Running a family business: clear separation of roles needed27-Jul-2015
Steamer Trading is a shop that sells everything for the kitchen. We’re recognising that the kitchen is very much at the heart of the home for many families and we offer anything that fits in a stylish kitchen. There is a s strong focus on the more enthusiastic cook, but we do cover everybody who loves their home.So, how did you get involved in the business?
My parents started the business 30 years ago and I took it over back in 2001. I saw the opportunity to grow the business into what it is today and started the project about 14 years ago now.Did you always think you would end up running the business?
No, not initially. I spent 11 years as a Managing Director of an investment bank, but retail is something that is in your blood. If you enjoy retailing then ultimately it’s what you really want to do. So it wasn’t perhaps a surprise when I came back to it.
Was there a specific trigger that made you decide to join the family business?
I think it was the realisation of the potential of the brand and the fact there wasn’t anybody else around focusing on kitchenware alone. And even today it’s uniquely untouched, which means it’s a great opportunity to continue growing.What are the best things about running a family business?
You have a fantastic immediacy to making any decisions. You can literally decide and go on and make it happen and see the results fairly quickly. And you can focus on the things that are really important, such as building loyalty amongst your team and your customers. As a family business you can focus on the things that matter to you, like building a long term brand and keep investing as opposed to serving the short-term demands of shareholders.
As a second generation business owner, what’s your main advice to people entering the family business?
I think the main challenge is to have a clear separation of roles. Somebody who has started the business will continue to have very strong views and beliefs on how the business should be run. Somebody who takes the business forward is more likely to take more risks. This means you need a very clear separation of ownership. On the one hand you need to show respect to the original values of the business, but if you want to accelerate and take the business into a different direction you have to make sure that it is clear who makes the decisions and that has to have an impact on who owns the business as well.Has this always been a smooth process in your case?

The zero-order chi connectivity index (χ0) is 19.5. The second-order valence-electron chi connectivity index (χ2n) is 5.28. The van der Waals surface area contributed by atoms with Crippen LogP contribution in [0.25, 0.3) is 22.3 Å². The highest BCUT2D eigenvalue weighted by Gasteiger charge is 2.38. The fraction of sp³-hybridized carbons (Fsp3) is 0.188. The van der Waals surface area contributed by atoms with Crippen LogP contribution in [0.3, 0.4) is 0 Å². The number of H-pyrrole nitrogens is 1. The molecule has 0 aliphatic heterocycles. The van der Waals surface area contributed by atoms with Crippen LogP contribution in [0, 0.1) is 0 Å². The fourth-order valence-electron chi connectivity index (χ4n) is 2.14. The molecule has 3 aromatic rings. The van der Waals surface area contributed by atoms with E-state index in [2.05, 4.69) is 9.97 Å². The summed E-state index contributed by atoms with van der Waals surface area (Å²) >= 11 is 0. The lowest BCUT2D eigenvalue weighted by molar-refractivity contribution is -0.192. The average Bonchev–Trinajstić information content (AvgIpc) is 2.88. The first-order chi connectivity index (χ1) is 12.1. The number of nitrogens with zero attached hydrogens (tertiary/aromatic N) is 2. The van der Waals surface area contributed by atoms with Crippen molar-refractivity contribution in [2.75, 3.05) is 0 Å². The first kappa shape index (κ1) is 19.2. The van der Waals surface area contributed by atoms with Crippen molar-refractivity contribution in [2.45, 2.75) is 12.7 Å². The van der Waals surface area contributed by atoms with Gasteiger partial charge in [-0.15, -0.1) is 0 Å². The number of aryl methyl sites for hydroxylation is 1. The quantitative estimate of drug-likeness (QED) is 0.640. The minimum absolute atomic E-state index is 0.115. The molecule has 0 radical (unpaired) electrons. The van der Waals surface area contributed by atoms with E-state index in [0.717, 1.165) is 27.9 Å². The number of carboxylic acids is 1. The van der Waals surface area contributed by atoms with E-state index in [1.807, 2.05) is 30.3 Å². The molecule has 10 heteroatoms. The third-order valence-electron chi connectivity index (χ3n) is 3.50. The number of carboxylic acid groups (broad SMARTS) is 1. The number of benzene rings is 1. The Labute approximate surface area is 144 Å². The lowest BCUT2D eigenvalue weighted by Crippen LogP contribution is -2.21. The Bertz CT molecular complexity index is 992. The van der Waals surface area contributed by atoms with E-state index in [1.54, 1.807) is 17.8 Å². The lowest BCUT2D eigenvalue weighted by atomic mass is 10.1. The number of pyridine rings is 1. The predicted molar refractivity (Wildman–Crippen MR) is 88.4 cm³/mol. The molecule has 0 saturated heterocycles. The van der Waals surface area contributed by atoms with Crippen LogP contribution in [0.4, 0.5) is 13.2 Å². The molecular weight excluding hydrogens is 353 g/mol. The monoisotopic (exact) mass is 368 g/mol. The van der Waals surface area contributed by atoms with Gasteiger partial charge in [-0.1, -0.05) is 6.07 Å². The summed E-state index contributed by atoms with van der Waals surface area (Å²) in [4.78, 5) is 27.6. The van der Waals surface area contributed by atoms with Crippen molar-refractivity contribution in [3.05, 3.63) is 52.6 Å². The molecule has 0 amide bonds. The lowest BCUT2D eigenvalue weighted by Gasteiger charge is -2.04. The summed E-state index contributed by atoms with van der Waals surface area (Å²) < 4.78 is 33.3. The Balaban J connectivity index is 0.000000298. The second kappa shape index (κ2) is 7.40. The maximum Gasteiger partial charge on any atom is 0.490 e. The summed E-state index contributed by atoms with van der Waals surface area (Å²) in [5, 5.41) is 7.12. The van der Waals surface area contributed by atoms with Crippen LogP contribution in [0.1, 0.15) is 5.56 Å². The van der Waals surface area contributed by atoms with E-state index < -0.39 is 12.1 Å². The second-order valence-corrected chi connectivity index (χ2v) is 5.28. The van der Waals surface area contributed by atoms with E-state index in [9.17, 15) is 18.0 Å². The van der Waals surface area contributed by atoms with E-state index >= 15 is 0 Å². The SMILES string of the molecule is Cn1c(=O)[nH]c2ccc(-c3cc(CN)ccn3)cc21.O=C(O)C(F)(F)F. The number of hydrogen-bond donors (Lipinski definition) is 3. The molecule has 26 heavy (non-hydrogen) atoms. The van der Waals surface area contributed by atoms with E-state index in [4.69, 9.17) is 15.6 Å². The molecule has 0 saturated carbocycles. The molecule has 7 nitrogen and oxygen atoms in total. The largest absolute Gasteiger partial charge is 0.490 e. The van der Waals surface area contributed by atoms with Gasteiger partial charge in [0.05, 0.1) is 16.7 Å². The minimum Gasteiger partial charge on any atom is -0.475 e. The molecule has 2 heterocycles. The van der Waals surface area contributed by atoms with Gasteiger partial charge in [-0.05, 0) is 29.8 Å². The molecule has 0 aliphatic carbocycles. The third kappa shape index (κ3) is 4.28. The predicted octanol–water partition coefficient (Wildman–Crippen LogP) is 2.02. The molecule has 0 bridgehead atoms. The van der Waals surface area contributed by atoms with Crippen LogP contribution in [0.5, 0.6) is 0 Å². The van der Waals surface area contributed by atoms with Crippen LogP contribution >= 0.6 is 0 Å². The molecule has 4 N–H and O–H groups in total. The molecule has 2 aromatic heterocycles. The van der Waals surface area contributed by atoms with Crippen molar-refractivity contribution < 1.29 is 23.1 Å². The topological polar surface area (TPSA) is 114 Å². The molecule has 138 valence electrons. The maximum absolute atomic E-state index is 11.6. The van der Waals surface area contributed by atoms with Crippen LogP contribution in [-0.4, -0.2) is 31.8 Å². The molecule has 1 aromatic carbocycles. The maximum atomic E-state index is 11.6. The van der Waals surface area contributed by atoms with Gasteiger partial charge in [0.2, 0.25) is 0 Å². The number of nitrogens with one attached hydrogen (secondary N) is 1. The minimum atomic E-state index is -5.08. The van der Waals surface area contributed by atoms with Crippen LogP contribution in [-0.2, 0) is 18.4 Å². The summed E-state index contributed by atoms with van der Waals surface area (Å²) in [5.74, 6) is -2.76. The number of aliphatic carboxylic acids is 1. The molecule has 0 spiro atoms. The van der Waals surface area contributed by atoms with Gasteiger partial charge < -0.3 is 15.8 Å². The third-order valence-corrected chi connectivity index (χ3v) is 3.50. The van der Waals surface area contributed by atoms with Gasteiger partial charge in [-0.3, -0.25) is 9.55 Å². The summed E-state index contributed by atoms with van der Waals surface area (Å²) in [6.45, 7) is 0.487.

Yes, it has been amazingly smooth. Coming into the family business you have to be extremely respectful of what has been built up before and of the values of the business and very clear about what you want to achieve and how you want to achieve it. At the time my parents were ready to take the back seat. They always believed in the greater potential of the business and are very proud of the way it has grown.
Steamer Trading has grown from 1 single shop in 1985 to 35 outlets now. How did you manage that growth and what were your main learning points on that journey?
Firstly you have to have a very clear long term strategy. You’ve got to know where you want to take the business and what the objectives are. Quite often people don’t have a clear vision or idea why it deserves to exist. You also have to adapt and realise when the market is changing. The retail market in the last 10 years has changed more dramatically than in its entire history. Lastly, you have to be very careful in managing all elements of cost within the business. It’s easy to get carried away and lose track of your spending. You have to keep disciplined on budgeting and cash flow. I think there are a lot businesses that lost that focus.How easy it is to maintain your brand identity whilst expanding?
It’s a main challenge and we respected that from day one. A lot of retailers manage to run one shop extremely well. Some run two shops very well and generally trip up on the third, just because you can’t be everywhere at the same time. As a team we constantly kept our eyes on all the stores, including those that have been there for some time. You have to make sure that they are all performing to the same standards and most importantly, recognise when they’re not. You constantly have to go back to shops that are already set up and challenge whether they are working the way you want them to work or whether they deliver the customer experience you want to deliver. You have to keep on top of that the whole time, because that never stops.
You have to build a team that constantly works to delivering a consistent brand experience. Just now, we are going through that evaluation process yet again. A large part of that process will not be on the new stores, but on making sure that established stores are fully supported to deliver that customer service.
You have to do what you enjoy the most and start delegating. You have to understand that you need to let go, so others have a space to develop a career and hopefully can do a better job than you in those areas.